I smelled fall in the air yesterday morning for the first time. The cold is on its way. Let’s take a few minutes and consider heat pump capacity and take a look at how heat pumps will act on those colder mornings this winter. Did you know in some parts of the country, there are days when a three-ton heat pump will deliver less than 12,000 BTU?
Heat pumps can be like a fair weather friend. When you really need them, they’re just not there for you.
As the temperature outside drops, so does the heating output of an air-to-air heat pump. When it’s 55F outdoors, you can expect the traditional 36,000 BTU of heat from a typical three-ton heat pump. When it drops to 35F outside, its heating capacity will drop to around 24,000 BTU. And when the mercury hits zero, the typical three-ton heat pump is lucky to deliver 12,000 BTU of heating into the building.
In addition to heating capacity reduction, as the outdoor temperature declines, so does the efficiency of heat pumps. I was studying one manufacturer’s heat pump specifications last week. At 65F outside, the EER was rated at 16.2; at 32F it dropped to 10.9, and at -10F, it fell to 5.0.
Don’t get me wrong, heat pumps are terrific as long as we understand what they do and size and apply them accordingly. In certain areas of the country, a heat pump is the only way to go. Down to a certain outdoor temperature they’ll blow the socks off of electric heating and even outperform gas heating in certain regions of the country.
Remember the purpose of this article is to help technicians and designers become aware of the changing conditions so we can understand and deal with these issues when we face them in the field.
The cause of all these mysteries is physics. As outdoor conditions change, heat transfer properties change. And, the equipment simply responds to the laws of nature.
Because temperature and energy costs vary so much around the country, we’ll stay away from determining set points and energy savings issues in this article. Let’s stick to the basics today.
Manufacturer’s Engineering Data
So, where do we find out what to expect of a heat pump under different operating conditions?
Each manufacturer publishes engineering information that reveals what each piece of equipment will do under certain conditions. The problem is that many of us are unaware of what this valuable information holds for us in the field. This knowledge will help us solve problems our customers may have had for many years.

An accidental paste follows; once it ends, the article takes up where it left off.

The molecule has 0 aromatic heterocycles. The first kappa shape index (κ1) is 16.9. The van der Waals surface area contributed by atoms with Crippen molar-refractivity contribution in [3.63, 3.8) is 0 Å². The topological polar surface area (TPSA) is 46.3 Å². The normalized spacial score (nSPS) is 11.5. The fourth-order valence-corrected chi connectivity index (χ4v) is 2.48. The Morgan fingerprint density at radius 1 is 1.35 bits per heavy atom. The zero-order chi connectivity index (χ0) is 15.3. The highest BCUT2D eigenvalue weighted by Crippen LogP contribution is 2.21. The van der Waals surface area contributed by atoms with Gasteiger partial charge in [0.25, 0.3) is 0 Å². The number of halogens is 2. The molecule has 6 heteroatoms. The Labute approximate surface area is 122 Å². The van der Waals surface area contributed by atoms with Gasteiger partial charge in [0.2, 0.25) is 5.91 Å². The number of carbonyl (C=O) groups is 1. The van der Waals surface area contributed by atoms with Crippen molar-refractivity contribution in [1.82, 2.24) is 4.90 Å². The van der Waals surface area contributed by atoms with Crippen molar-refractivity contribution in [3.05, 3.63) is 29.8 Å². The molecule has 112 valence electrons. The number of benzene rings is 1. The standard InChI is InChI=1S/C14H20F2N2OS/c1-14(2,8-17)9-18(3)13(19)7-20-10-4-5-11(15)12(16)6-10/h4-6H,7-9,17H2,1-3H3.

When it comes to heat pumps, each manufacturer publishes tables that help us see what the equipment is doing, or will do under certain operating conditions. The information provides a delivered BTU rating, under a certain set of conditions. The conditions range from 65F to below zero outdoors based on the required airflow at 70F degrees return-air temperature.
More important information includes expected temperature rise through the equipment (usually at 400 CFM per nominal ton), as well as the equipment rated kW and Amp draw under different conditions. The COP rating is also included at the various outdoor conditions.
This valuable information can act as a map to guide us through troubleshooting and problem solving as we work in the field and as we design systems in anticipation of live operating conditions the system will face through its life of service.
Heat Strip Capacity
In many areas of the country, back-up or auxiliary heat is needed when outdoor temperatures drop below a certain point, and as the heat pump capacity diminishes and can no longer keep up with the building heat loss.
Heat strips are rated in Kilowatts and the capacity is usually listed on the nameplate of the equipment.
Heating capacity is based on exact electrical characteristics, but generally you can multiply the heat strip rated kW by 3413 to find the expected heating output. For example 10 kW x 3413 indicates these heat strips should deliver 34,130 BTU of heat.
As far as this article goes, let’s keep it simple. When designing for heating verify the heat loss of the house using ACCA manual J. There is a point in many regions of the country where as it gets colder, the heating capacity of the heat pump alone may be inadequate to heat the building. At this point, auxiliary heat is added to the diminished capacity of the heat pump to make up the difference.
For you southern folks, heat strips are sometimes used for more than the defrost cycle. You lucky guys!
Take the time to download your manufacturer’s heat pump engineering data from the Internet. Keep it in a place where you can study it from time to time and become aware of what these marvelous machines can and can’t do, depending on the weather outside.
Rob “Doc” Falke serves the industry as president of National Comfort Institute a training company specializing in measuring, rating, improving and verifying HVAC system performance. If you're an HVAC contractor or technician interested in a free NCI Generic Heat Pump Performance Table, contact Doc at [email protected] or call him at 800-633-7058. Go to NCI’s website at nationalcomfortinstitute.com for free information, technical articles and downloads.